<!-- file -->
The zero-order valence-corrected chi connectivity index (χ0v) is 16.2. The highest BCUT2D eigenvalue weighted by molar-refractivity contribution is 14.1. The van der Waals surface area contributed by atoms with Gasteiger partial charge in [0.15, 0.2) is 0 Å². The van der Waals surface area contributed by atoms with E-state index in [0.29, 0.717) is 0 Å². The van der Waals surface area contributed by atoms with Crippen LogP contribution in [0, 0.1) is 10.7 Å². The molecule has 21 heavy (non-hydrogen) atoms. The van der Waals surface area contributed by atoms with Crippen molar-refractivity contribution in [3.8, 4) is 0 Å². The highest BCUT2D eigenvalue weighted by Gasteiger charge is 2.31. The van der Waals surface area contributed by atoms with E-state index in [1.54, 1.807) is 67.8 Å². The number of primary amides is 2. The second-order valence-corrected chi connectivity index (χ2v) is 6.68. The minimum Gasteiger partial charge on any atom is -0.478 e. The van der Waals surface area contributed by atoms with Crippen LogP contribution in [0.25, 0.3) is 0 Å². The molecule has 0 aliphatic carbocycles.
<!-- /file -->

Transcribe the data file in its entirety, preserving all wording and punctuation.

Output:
The zero-order valence-corrected chi connectivity index (χ0v) is 16.2. The highest BCUT2D eigenvalue weighted by molar-refractivity contribution is 14.1. The van der Waals surface area contributed by atoms with Gasteiger partial charge in [0.15, 0.2) is 0 Å². The van der Waals surface area contributed by atoms with E-state index in [0.29, 0.717) is 0 Å². The van der Waals surface area contributed by atoms with Crippen LogP contribution in [0, 0.1) is 10.7 Å². The molecule has 21 heavy (non-hydrogen) atoms. The van der Waals surface area contributed by atoms with Crippen molar-refractivity contribution in [3.8, 4) is 0 Å². The highest BCUT2D eigenvalue weighted by Gasteiger charge is 2.31. The van der Waals surface area contributed by atoms with E-state index in [1.54, 1.807) is 67.8 Å². The number of primary amides is 2. The second-order valence-corrected chi connectivity index (χ2v) is 6.68. The minimum Gasteiger partial charge on any atom is -0.478 e. The van der Waals surface area contributed by atoms with Crippen LogP contribution in [0.25, 0.3) is 0 Å². The molecule has 0 aliphatic carbocycles.